This post originally published on a previously-owned blog and was imported here to simplify my life. Please excuse any confusion due to this merge. I hope you enjoy the content!
Though we aren’t the first Extreme missionaries to move to Quito, we’re the first ones who are staying here for a longer period and who will be finding an apartment, car and other “long-term” stuff. I’m going to try to be good about documenting specific processes that others will for sure be going through as well.
As many have already discovered, the religious visa for Ecuador is quite the process to obtain. Perhaps I’ll have Mike write about the initial steps sometime as he is now the resident expert preparing all the rest of our folks, but today is about Day 1 of registering your visa.
If friends down here hadn’t told us we had to register our visa within 30 days of arrival, we never would have known! Neither the consulate we worked with nor the customs agent upon arrival happened to mention it. But, regardless, we know now.
The reason I said Day 1 is that it’s at least a two-day process. I’ll write about Day 2 later when it happens.
7:15 Picked up from our apartment
8:05 Arrived and entered first line
8:30 The place officially opened, we were given numbers in order of arrival, we sat down
10:30 Our numbers were finally called
They took our paperwork* & passports
They took each of our pictures individually
They gave us two forms
We took the two forms down several windows to the Cashier and paid $4 USD each.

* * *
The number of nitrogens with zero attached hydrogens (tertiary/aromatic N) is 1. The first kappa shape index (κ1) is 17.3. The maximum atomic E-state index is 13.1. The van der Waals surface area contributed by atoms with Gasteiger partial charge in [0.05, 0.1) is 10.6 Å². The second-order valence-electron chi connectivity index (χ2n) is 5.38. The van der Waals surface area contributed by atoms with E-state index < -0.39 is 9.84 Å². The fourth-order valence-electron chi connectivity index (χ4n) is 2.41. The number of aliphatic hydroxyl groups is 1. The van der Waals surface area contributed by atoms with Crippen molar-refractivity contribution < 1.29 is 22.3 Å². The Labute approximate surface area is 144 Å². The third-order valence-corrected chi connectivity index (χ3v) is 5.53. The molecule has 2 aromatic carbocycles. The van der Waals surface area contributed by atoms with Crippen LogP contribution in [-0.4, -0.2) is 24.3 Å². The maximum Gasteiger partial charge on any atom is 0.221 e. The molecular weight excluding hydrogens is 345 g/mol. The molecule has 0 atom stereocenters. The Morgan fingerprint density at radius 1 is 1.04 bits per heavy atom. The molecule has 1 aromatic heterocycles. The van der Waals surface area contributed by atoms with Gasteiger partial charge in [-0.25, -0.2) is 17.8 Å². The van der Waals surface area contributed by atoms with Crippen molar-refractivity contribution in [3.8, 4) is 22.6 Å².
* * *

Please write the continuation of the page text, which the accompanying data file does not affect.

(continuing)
The Cashier gave us 2 papers each – a small receipt for our records and a page to bring back to first guy.
We brought the receipts back to our window.
He printed a sheet of paper for each of us and asked us to confirm our information.
He did a few more things on the computer and told us to come back on Tuesday (2 business days later).
10:45 We walked out.
*Now, by “paperwork,” I mean this:
– Copy of passport
– Copy of latest Ecuador entry stamp
– Copy of Visa Certification (produced in visa obtainment process)
>> Place all the above items in a large manilla envelope
Be sure to bring some cash to pay the small fee, something to read or someone to talk to. And don’t forget your passport! You’ll be leaving it there. I’ll let you know how the pick-up goes.
And, yes, there is a free public bathroom!
This may not make things better, per se, for the next bunch of missionaries, but at least it will let them know what they’re in for. 🙂 Perhaps one day we’ll find out a better day or time to go to reduce the wait, but alas, this is our experience.